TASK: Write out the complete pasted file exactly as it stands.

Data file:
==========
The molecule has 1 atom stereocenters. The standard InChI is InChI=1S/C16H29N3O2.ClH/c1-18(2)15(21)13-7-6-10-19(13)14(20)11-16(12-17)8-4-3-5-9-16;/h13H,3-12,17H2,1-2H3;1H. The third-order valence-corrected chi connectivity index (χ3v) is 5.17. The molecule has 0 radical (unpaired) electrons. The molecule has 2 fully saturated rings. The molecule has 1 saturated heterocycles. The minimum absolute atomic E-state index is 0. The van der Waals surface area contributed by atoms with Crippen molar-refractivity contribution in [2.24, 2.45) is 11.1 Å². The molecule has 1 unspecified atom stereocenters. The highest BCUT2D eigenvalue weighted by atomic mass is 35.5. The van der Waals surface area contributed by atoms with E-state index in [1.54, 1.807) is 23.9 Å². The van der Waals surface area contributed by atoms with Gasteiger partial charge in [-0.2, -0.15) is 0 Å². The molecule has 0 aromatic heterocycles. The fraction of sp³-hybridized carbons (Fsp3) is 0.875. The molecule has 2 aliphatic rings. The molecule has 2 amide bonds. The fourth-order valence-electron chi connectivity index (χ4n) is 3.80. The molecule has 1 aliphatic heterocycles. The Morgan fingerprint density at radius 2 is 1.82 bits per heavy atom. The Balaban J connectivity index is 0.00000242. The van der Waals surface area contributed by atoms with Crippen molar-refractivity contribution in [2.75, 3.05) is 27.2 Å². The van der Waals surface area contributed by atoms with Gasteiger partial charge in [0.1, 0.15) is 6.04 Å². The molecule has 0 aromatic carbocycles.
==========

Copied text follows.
The molecule has 1 atom stereocenters. The standard InChI is InChI=1S/C16H29N3O2.ClH/c1-18(2)15(21)13-7-6-10-19(13)14(20)11-16(12-17)8-4-3-5-9-16;/h13H,3-12,17H2,1-2H3;1H. The third-order valence-corrected chi connectivity index (χ3v) is 5.17. The molecule has 0 radical (unpaired) electrons. The molecule has 2 fully saturated rings. The molecule has 1 saturated heterocycles. The minimum absolute atomic E-state index is 0. The van der Waals surface area contributed by atoms with Crippen molar-refractivity contribution in [2.24, 2.45) is 11.1 Å². The molecule has 1 unspecified atom stereocenters. The highest BCUT2D eigenvalue weighted by atomic mass is 35.5. The van der Waals surface area contributed by atoms with E-state index in [1.54, 1.807) is 23.9 Å². The van der Waals surface area contributed by atoms with Gasteiger partial charge in [-0.2, -0.15) is 0 Å². The molecule has 0 aromatic heterocycles. The fraction of sp³-hybridized carbons (Fsp3) is 0.875. The molecule has 2 aliphatic rings. The molecule has 2 amide bonds. The fourth-order valence-electron chi connectivity index (χ4n) is 3.80. The molecule has 1 aliphatic heterocycles. The Morgan fingerprint density at radius 2 is 1.82 bits per heavy atom. The Balaban J connectivity index is 0.00000242. The van der Waals surface area contributed by atoms with Crippen molar-refractivity contribution in [2.75, 3.05) is 27.2 Å². The van der Waals surface area contributed by atoms with Gasteiger partial charge in [0.1, 0.15) is 6.04 Å². The molecule has 0 aromatic carbocycles.